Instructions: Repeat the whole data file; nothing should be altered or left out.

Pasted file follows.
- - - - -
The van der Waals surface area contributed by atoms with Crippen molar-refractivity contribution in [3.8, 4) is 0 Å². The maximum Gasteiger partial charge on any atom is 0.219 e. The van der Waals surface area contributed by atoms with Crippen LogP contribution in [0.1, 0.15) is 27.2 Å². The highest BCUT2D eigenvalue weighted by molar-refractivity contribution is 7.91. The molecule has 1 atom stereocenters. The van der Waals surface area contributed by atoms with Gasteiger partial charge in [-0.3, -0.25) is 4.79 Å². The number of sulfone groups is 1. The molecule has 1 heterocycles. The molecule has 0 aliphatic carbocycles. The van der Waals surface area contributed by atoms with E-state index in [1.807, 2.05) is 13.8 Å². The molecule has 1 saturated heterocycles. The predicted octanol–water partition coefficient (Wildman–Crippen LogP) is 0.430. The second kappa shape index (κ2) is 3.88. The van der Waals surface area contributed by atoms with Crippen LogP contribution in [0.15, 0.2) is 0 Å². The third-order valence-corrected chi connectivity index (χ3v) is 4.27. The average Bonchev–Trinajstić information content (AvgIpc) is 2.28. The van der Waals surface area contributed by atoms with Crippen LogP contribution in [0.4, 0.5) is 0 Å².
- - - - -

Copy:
The van der Waals surface area contributed by atoms with Crippen molar-refractivity contribution in [3.8, 4) is 0 Å². The maximum Gasteiger partial charge on any atom is 0.219 e. The van der Waals surface area contributed by atoms with Crippen LogP contribution in [0.1, 0.15) is 27.2 Å². The highest BCUT2D eigenvalue weighted by molar-refractivity contribution is 7.91. The molecule has 1 atom stereocenters. The van der Waals surface area contributed by atoms with Gasteiger partial charge in [-0.3, -0.25) is 4.79 Å². The number of sulfone groups is 1. The molecule has 1 heterocycles. The molecule has 0 aliphatic carbocycles. The van der Waals surface area contributed by atoms with E-state index in [1.807, 2.05) is 13.8 Å². The molecule has 1 saturated heterocycles. The predicted octanol–water partition coefficient (Wildman–Crippen LogP) is 0.430. The second kappa shape index (κ2) is 3.88. The van der Waals surface area contributed by atoms with Crippen LogP contribution in [0.15, 0.2) is 0 Å². The third-order valence-corrected chi connectivity index (χ3v) is 4.27. The average Bonchev–Trinajstić information content (AvgIpc) is 2.28. The van der Waals surface area contributed by atoms with Crippen LogP contribution in [0.4, 0.5) is 0 Å².